Atherton election: McKeithen not running;
filing deadline extended
With three-term incumbent Kathy McKeithen giving up her seat on the Atherton City Council, residents considering a run for one of two open council seats now have until 5 p.m. Wednesday, Aug. 15, to file candidate papers.
Ms. McKeithen told the Almanac that she had never intended to run for a fourth term, although she was unwilling to say so publicly until now. She said she is throwing her support behind candidate Denise Kupperman, with whom she's worked on various town projects, including the planning of a new library.
As of the Almanac's press time, there are four candidates: Incumbent Elizabeth Lewis, Ms. Kupperman, Cary Wiest, and Greg Conlon.
Tom Croft, Bob Roeser, and Jo-Ann Sockolov have also taken out papers, but Theresa DellaSanta, the city clerk and interim city manager, said last week that all three have indicated to her that they won't be filing their papers.
By law, the filing period is extended to all but incumbents when any incumbent whose term is up doesn't turn in candidate papers during the regular filing period, which ended Aug. 10.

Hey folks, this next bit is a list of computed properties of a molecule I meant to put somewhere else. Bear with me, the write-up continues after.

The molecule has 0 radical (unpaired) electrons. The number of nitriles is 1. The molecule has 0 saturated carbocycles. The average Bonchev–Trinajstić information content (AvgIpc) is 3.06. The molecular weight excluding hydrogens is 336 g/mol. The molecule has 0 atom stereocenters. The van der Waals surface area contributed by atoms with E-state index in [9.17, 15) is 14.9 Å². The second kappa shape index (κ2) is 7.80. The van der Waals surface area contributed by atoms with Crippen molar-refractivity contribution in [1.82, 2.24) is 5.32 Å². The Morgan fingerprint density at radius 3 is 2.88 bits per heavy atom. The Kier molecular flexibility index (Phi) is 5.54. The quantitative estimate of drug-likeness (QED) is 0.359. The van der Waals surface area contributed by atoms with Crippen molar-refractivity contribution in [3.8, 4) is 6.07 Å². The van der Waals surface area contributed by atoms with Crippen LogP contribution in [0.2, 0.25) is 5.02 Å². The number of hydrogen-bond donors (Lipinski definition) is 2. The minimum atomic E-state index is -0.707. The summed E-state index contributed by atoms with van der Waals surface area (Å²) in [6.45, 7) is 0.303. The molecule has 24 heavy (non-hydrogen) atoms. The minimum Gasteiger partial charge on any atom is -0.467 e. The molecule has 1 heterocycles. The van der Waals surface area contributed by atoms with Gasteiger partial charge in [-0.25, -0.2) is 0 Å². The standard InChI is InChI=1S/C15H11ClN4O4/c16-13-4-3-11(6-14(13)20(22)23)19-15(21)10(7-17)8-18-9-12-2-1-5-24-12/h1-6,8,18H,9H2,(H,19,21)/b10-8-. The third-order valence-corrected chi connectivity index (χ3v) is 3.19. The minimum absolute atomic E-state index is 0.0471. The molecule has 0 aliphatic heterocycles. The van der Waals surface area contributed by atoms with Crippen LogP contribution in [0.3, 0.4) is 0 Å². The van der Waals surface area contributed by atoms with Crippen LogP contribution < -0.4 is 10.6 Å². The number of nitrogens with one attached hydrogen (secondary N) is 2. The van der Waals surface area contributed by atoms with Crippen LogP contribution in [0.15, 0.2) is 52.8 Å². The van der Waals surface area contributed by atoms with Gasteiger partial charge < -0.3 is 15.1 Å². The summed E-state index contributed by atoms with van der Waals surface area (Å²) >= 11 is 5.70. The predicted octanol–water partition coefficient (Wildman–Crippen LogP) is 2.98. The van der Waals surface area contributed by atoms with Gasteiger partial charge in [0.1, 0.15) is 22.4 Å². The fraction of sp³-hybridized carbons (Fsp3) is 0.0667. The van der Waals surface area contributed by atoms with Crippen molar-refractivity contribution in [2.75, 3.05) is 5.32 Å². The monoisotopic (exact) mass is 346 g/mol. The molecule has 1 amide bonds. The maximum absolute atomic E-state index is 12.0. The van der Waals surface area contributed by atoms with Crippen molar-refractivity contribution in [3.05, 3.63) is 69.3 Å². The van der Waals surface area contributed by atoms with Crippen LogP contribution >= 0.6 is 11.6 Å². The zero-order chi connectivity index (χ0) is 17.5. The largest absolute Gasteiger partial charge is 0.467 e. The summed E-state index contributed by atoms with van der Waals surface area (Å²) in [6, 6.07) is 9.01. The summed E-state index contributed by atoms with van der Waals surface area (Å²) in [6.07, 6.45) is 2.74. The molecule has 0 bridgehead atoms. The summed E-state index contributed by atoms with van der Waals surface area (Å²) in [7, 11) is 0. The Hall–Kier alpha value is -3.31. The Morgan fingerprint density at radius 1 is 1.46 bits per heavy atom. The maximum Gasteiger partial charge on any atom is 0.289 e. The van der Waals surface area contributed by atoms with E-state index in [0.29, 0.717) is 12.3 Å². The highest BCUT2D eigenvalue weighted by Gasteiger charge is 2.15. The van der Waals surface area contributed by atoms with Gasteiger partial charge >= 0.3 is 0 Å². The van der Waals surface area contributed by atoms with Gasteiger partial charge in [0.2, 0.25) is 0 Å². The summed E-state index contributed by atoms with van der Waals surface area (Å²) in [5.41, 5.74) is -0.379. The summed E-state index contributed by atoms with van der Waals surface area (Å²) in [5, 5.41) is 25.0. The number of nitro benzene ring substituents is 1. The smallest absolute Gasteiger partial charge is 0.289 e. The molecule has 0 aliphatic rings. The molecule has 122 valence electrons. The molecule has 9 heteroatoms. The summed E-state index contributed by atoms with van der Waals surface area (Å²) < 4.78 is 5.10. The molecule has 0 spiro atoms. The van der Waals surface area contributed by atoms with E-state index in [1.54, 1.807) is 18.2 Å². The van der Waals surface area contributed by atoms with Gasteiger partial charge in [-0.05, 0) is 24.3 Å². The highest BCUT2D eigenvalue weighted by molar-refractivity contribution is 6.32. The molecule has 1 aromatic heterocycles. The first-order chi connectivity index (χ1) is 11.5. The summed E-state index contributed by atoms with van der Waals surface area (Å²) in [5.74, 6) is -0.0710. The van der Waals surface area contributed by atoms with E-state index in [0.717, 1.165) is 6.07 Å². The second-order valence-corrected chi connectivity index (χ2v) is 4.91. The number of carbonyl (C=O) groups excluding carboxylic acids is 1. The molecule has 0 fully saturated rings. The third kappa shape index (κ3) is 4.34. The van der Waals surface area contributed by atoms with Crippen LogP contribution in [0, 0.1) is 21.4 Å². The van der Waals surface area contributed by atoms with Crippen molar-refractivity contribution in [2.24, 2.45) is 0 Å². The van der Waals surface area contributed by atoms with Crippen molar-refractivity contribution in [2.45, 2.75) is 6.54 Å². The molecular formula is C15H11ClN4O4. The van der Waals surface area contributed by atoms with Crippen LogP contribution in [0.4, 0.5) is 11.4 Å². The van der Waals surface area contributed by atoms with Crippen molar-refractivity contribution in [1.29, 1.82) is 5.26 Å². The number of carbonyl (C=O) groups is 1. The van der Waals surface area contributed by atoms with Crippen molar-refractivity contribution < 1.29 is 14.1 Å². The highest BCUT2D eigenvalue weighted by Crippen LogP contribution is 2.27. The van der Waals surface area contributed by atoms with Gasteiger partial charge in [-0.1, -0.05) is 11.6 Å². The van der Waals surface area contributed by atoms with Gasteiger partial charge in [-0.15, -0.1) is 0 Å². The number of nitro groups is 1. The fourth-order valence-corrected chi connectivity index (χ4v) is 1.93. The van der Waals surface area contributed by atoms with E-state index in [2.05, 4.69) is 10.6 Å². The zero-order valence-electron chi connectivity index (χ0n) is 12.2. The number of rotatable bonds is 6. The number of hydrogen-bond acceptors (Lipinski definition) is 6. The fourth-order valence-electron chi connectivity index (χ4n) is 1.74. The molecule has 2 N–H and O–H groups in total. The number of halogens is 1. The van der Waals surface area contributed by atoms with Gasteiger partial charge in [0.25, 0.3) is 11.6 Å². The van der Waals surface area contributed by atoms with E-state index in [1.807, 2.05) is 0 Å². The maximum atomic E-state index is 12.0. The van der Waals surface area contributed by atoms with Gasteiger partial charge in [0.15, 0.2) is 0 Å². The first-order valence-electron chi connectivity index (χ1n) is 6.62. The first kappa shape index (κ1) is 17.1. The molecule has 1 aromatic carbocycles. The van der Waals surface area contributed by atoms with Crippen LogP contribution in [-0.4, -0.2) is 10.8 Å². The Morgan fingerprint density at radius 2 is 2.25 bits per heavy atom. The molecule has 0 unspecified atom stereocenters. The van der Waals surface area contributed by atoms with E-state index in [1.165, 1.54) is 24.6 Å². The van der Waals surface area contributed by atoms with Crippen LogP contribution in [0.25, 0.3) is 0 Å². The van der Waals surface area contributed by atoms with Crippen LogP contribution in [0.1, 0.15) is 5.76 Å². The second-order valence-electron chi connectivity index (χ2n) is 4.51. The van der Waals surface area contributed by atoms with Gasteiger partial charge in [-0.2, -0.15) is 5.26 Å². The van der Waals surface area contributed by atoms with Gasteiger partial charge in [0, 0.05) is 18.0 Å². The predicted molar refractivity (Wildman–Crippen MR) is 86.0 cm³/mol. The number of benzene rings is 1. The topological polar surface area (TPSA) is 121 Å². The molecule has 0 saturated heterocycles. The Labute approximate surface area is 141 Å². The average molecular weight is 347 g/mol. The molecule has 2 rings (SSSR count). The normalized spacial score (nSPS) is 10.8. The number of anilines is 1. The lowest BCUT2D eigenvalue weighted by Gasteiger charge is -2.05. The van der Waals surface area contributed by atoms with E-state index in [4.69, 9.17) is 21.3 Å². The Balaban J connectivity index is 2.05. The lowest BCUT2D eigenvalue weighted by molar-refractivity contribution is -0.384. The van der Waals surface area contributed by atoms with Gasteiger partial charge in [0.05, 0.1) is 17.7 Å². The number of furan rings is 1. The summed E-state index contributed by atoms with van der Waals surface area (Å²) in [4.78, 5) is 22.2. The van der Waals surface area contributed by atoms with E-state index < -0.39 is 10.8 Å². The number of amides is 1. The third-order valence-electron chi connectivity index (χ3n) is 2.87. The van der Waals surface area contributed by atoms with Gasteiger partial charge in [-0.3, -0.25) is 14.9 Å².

Candidate papers may be picked up at Atherton Town Hall.
Time to step down
Ms. McKeithen has complained publicly about how a difficult job — serving on a town council — had been made almost intolerable because of harassment, vandalism at her home, and "abuse" by a fellow council member. But that's not her reason for stepping down.
A fourth term, she said, was never a possibility in her mind, and she feels satisfied that much of what she wanted to see accomplished has been.
An example, she said, is that the town's budget "is back on track" after facing a structural deficit of more than $800,000, projected to climb past $1 million in short order. Part of the strategy for budgetary health was the outsourcing of most public services, she said, adding that the community is "very happy with it. They think (contracted employees) are doing a better job than ever before."
Other accomplishments she cited: The hiring of City Attorney Bill Conners and Police Chief Ed Flint.
"I'd never been happy with our attorneys, not only because of cost but because of the work produced," she said. "That has changed. Costs are down ... and we've wiped a lot of litigation off our plates."
She also had been unhappy with the operation of the police department in past years, but now says, "I cannot speak highly enough of Ed Flint."